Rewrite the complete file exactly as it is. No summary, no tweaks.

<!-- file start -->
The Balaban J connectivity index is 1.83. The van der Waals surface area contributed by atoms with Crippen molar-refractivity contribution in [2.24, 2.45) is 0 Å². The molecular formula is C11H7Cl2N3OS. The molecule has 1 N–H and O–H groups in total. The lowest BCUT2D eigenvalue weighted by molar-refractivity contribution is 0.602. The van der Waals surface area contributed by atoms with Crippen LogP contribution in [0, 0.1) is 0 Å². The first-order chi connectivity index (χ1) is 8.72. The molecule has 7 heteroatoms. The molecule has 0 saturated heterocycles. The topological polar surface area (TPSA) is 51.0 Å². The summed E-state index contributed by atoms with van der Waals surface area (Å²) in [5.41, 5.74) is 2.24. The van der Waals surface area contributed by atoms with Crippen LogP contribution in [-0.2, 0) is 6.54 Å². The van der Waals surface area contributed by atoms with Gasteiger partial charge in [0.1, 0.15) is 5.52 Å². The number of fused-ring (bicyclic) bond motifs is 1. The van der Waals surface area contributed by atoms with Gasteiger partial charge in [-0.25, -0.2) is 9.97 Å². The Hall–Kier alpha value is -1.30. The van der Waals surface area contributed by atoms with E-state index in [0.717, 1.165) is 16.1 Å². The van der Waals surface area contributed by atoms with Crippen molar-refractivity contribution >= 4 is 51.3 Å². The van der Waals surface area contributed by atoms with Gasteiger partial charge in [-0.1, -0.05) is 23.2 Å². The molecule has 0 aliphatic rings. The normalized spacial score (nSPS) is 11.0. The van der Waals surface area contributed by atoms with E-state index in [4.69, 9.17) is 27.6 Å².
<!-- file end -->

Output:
The Balaban J connectivity index is 1.83. The van der Waals surface area contributed by atoms with Crippen molar-refractivity contribution in [2.24, 2.45) is 0 Å². The molecular formula is C11H7Cl2N3OS. The molecule has 1 N–H and O–H groups in total. The lowest BCUT2D eigenvalue weighted by molar-refractivity contribution is 0.602. The van der Waals surface area contributed by atoms with Crippen LogP contribution in [0, 0.1) is 0 Å². The first-order chi connectivity index (χ1) is 8.72. The molecule has 7 heteroatoms. The molecule has 0 saturated heterocycles. The topological polar surface area (TPSA) is 51.0 Å². The summed E-state index contributed by atoms with van der Waals surface area (Å²) in [5.41, 5.74) is 2.24. The van der Waals surface area contributed by atoms with Crippen LogP contribution in [-0.2, 0) is 6.54 Å². The van der Waals surface area contributed by atoms with Gasteiger partial charge in [0.1, 0.15) is 5.52 Å². The number of fused-ring (bicyclic) bond motifs is 1. The van der Waals surface area contributed by atoms with Gasteiger partial charge in [-0.25, -0.2) is 9.97 Å². The Hall–Kier alpha value is -1.30. The van der Waals surface area contributed by atoms with E-state index in [0.717, 1.165) is 16.1 Å². The van der Waals surface area contributed by atoms with Crippen molar-refractivity contribution >= 4 is 51.3 Å². The van der Waals surface area contributed by atoms with Gasteiger partial charge in [-0.1, -0.05) is 23.2 Å². The molecule has 0 aliphatic rings. The normalized spacial score (nSPS) is 11.0. The van der Waals surface area contributed by atoms with E-state index in [4.69, 9.17) is 27.6 Å².